Many students find it difficult to find work experience or even decide which career path they would like to pursue when they leave university. I have interviewed Karen Jones, Associate Head of the School of Law, Accounting and Finance at the University of South Wales, to find out how she reached her current position and the steps she took along the way.
What is your current job title and what does it involve?
I am the Associate Head of the School of Law, Accounting and Finance. I still do quite a lot of teaching but my role also involves managing the department and deputising for the head of the school. I help manage staff, work out timetables and deal with equality issues.
What steps did you take to get to where you are today?
I had no idea I was going to go into academia. From the age of about ten, I wanted to be a solicitor. I did a business law degree in the 1980s. It was a very tough situation when I came out of law school. In those days, there were not many places that operated what were called the ‘Law Society Finals’, so very few of us at university got places. I was determined I was going to be a solicitor and I wanted to go to the College of Law in Guildford. I phoned them up every day for the first week of their courses, asking that if anyone drops out they should ring me straight away. On the seventh day someone dropped out and they rang me asking if I still wanted to come, and I said yes.
I did not have a training contract, as is the case for most law students, so after my course, I worked in a pub back home. I was desperate to find a training contract and I was continually writing letters to firms to try and get one. My mum saw an advert in Marie Claire for people to do temping work for Manpower. I phoned them and they said it was in London and asked me if I could start the next day. I said yes, so I got a rucksack and went to stay with some friends. When I arrived at Manpower, they said they wanted me to work in a big city firm doing paralegal work, but it was only a two-week contract. It was at a firm called Davies Arnold Cooper, now known as DAC Beachcroft, and 18 months later, I was still there. I was employed by them as a paralegal. Six months on, I applied for a training contract at the firm because I had worked with lots of people there. I got it and later qualified.
I then went to a provincial firm in East Anglia. After that I came back to Wales and worked at Morgan Cole in Cardiff. Very typically of me, I was browsing through The Law Society Gazette one day – I had had a bad week and was not seeing many clients – and saw an advert for a course director for the Legal Practice Course. I thought to myself that I should apply for it; the next thing I knew, I got the job and have never looked back since. I get to work with people, do what I like – which is law – and I get to impart my experiences on students. I love it!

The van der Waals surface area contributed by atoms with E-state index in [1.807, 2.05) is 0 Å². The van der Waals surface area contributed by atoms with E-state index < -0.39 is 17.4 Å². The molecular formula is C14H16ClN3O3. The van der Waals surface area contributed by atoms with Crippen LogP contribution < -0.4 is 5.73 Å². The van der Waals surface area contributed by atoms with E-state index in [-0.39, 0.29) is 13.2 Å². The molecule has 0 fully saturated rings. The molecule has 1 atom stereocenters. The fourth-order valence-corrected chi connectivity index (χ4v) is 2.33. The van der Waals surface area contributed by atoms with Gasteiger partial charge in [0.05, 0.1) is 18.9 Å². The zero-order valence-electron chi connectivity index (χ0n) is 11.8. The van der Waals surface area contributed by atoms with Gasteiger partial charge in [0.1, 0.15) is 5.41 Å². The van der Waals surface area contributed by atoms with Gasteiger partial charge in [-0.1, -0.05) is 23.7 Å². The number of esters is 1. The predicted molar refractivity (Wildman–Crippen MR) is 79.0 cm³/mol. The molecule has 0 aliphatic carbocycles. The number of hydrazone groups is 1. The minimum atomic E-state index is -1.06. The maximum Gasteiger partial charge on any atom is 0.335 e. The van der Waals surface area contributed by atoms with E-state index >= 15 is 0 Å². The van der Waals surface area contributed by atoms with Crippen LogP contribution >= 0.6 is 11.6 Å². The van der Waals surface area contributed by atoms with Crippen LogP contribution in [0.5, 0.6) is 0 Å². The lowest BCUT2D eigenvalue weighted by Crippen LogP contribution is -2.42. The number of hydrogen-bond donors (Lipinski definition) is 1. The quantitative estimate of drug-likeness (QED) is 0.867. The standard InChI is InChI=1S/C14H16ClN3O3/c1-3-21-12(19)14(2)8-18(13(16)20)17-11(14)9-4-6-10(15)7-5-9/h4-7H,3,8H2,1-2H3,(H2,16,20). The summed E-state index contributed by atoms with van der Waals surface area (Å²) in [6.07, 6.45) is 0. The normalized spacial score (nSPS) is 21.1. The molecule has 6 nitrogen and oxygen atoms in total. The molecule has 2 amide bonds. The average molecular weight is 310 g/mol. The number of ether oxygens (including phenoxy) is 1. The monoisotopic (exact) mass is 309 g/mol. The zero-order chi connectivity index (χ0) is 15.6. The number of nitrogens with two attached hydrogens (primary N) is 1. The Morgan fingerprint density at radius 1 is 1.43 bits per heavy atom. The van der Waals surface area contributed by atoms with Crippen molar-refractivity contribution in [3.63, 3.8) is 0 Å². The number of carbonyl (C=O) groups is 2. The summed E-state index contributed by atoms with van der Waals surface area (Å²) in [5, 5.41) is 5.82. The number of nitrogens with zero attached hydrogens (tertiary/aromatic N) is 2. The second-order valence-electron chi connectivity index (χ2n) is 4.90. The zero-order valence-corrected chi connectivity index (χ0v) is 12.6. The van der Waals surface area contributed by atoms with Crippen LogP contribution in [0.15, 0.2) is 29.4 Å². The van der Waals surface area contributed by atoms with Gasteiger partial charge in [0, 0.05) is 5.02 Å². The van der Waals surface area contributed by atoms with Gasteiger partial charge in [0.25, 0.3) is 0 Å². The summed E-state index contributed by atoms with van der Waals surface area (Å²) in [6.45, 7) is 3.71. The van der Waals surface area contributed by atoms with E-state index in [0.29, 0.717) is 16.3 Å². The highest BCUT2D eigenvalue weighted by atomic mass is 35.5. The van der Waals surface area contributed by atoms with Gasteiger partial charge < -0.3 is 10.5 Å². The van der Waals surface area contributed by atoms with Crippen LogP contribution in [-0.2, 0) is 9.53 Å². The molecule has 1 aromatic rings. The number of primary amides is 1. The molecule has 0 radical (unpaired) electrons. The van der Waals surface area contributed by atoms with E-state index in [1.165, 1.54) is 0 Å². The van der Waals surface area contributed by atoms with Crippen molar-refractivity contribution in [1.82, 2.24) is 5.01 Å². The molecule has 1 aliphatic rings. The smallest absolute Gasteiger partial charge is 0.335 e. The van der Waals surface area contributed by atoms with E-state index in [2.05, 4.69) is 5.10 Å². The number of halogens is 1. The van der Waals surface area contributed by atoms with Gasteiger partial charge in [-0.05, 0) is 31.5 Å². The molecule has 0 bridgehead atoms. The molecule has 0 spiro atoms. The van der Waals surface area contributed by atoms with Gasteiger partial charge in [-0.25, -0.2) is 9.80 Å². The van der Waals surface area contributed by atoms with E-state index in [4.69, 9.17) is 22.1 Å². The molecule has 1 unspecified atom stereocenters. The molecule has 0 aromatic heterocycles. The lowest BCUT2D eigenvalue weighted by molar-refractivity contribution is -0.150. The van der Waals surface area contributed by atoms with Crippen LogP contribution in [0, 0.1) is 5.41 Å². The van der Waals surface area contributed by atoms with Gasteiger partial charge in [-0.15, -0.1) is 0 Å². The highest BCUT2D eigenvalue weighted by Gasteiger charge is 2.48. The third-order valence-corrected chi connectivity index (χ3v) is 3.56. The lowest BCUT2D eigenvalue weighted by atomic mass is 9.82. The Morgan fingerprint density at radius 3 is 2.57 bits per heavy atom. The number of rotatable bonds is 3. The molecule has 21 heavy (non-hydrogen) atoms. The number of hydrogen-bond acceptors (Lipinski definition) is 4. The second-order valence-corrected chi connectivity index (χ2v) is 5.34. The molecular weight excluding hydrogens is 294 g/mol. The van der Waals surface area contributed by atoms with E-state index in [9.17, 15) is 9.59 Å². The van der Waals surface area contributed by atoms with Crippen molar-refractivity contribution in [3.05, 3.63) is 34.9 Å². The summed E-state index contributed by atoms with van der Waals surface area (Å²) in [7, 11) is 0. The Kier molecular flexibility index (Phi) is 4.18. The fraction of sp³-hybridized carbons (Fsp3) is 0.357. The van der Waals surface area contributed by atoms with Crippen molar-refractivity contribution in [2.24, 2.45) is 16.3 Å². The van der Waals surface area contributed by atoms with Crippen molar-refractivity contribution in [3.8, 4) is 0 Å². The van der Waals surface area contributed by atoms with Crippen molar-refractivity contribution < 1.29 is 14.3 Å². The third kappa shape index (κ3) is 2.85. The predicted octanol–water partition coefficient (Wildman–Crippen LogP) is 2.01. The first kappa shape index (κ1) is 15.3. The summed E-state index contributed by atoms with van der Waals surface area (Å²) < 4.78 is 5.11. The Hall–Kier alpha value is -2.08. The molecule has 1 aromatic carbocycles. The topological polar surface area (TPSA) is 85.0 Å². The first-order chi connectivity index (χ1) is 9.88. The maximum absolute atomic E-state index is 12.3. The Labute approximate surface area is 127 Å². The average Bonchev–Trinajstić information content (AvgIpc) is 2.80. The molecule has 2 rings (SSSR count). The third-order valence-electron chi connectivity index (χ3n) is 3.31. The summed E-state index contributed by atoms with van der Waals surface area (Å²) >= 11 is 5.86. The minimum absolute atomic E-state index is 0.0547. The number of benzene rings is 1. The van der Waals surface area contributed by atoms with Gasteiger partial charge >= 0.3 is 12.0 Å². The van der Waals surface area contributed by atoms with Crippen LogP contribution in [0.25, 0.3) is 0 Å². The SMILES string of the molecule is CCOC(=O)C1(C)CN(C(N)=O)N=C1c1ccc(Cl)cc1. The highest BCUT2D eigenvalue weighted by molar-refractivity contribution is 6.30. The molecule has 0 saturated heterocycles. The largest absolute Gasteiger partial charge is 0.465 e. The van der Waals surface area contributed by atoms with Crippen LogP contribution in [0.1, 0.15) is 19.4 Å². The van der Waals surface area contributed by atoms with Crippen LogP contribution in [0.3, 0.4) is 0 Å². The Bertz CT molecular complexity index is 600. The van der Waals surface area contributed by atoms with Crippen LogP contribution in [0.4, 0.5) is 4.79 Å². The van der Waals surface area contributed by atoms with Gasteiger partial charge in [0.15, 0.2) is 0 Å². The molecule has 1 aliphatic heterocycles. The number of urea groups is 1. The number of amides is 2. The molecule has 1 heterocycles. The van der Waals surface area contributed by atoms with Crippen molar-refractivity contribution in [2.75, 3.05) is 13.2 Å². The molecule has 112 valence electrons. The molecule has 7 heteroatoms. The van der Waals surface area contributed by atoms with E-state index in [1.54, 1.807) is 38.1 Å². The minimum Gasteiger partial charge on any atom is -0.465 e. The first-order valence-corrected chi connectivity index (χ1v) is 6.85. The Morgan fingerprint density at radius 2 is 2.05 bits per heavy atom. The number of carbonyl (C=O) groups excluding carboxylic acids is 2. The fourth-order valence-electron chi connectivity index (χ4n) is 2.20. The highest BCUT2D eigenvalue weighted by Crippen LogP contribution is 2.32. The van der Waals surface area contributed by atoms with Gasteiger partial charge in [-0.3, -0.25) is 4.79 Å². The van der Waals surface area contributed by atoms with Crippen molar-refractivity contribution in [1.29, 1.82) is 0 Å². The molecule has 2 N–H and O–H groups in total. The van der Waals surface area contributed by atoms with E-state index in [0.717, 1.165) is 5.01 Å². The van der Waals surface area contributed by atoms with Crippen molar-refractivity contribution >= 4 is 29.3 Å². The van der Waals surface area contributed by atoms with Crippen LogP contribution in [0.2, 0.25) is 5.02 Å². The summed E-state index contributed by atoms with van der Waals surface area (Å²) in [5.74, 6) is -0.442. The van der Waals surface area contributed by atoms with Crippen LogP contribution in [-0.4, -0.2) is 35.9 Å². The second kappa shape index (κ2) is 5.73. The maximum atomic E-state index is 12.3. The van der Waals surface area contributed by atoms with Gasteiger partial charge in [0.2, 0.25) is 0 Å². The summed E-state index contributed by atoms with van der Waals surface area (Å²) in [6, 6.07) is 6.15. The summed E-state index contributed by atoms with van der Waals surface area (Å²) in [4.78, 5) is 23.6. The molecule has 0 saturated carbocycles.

Is a career in the legal field everything you thought it would be? Is it more challenging than you ever expected?
Academia is very, very different from the private sector. I had a bit of a shock when I came here and saw how slowly things work. Things are changing and it is becoming much more commercial in a sense. My career is everything I thought it would be. I love it. I would be lying if I said I did not.
Did you do any work experience?
I just did the temp job really. I was at university 25 years ago and there was never the option of work experience. I sat in court and I had some friends who did a bit of work experience so I went to sit with them and meet people. Employability did not exist.
Do you think the market is a lot more competitive now for students to get work experience or do you feel it has always been this way?
I think it has always been very competitive and difficult. The legal profession has peaks and troughs. I think that there are just so many people out there who want to do law – just as there were 20 years ago – but numbers have increased. Birth rates have increased meaning the number of graduates has increased. Another difference is that the legal profession has changed. There are now alternative business structures and firms are looking to paralegals for cheaper labour. There are lots of other good alternatives to providing legal services. But it is definitely more competitive.
What tips would you give to students who are looking for work experience?
• Nepotism: if you know somebody, have worked with someone or your parents know someone, go for it. Use every contact available to you.
• Network: if you are invited to networking events or courses, go to them so you can get in and get work experience.
• When you write to firms, do not just send the same letter. Target them and find out something about them.
• Use your lecturers: most of us have contacts and we can suggest places for you to go to.
Do you have any advice for those who are unsure of which route to take when they leave university?
Go and have a look in a law firm. There is time after your degree to go and do some work experience. You can come back and do the Legal Practice Course at a later stage. Try it – do not pay £9,000 and then realise you do not like it.